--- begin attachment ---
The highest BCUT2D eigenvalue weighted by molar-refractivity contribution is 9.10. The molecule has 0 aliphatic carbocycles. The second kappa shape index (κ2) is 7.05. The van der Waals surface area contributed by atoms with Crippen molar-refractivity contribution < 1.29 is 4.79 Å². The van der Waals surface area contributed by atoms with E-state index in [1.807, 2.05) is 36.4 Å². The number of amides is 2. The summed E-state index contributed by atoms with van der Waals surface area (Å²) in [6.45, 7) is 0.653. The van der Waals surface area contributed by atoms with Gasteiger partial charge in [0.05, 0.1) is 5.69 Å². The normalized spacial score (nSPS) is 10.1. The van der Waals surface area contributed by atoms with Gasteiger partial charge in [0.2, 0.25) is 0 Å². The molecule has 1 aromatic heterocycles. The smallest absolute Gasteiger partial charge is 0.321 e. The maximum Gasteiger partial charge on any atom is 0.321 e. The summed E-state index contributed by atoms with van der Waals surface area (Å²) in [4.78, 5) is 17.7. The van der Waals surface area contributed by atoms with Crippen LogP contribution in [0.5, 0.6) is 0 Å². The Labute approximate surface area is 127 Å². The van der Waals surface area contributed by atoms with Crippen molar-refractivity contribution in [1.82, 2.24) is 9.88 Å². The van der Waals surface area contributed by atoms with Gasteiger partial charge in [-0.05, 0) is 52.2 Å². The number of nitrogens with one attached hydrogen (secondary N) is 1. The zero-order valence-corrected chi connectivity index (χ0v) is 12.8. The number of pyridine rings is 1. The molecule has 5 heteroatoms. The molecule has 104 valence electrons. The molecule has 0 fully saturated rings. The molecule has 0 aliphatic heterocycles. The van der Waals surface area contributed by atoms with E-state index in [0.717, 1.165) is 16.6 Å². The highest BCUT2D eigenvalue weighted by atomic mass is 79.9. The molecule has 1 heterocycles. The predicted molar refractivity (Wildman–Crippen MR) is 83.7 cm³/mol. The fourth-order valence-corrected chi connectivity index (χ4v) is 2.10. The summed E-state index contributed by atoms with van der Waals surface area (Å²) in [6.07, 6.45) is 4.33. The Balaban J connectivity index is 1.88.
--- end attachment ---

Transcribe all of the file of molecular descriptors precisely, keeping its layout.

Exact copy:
The highest BCUT2D eigenvalue weighted by molar-refractivity contribution is 9.10. The molecule has 0 aliphatic carbocycles. The second kappa shape index (κ2) is 7.05. The van der Waals surface area contributed by atoms with Crippen molar-refractivity contribution < 1.29 is 4.79 Å². The van der Waals surface area contributed by atoms with E-state index in [1.807, 2.05) is 36.4 Å². The number of amides is 2. The summed E-state index contributed by atoms with van der Waals surface area (Å²) in [6.45, 7) is 0.653. The van der Waals surface area contributed by atoms with Gasteiger partial charge in [0.05, 0.1) is 5.69 Å². The normalized spacial score (nSPS) is 10.1. The van der Waals surface area contributed by atoms with Gasteiger partial charge in [0.2, 0.25) is 0 Å². The molecule has 1 aromatic heterocycles. The smallest absolute Gasteiger partial charge is 0.321 e. The maximum Gasteiger partial charge on any atom is 0.321 e. The summed E-state index contributed by atoms with van der Waals surface area (Å²) in [4.78, 5) is 17.7. The van der Waals surface area contributed by atoms with Crippen LogP contribution in [0.5, 0.6) is 0 Å². The Labute approximate surface area is 127 Å². The van der Waals surface area contributed by atoms with Crippen molar-refractivity contribution in [1.82, 2.24) is 9.88 Å². The van der Waals surface area contributed by atoms with Gasteiger partial charge in [-0.05, 0) is 52.2 Å². The number of nitrogens with one attached hydrogen (secondary N) is 1. The zero-order valence-corrected chi connectivity index (χ0v) is 12.8. The number of pyridine rings is 1. The molecule has 5 heteroatoms. The molecule has 104 valence electrons. The molecule has 0 fully saturated rings. The molecule has 0 aliphatic heterocycles. The van der Waals surface area contributed by atoms with E-state index in [0.717, 1.165) is 16.6 Å². The highest BCUT2D eigenvalue weighted by atomic mass is 79.9. The molecule has 1 heterocycles. The predicted molar refractivity (Wildman–Crippen MR) is 83.7 cm³/mol. The fourth-order valence-corrected chi connectivity index (χ4v) is 2.10. The summed E-state index contributed by atoms with van der Waals surface area (Å²) in [6.07, 6.45) is 4.33. The Balaban J connectivity index is 1.88.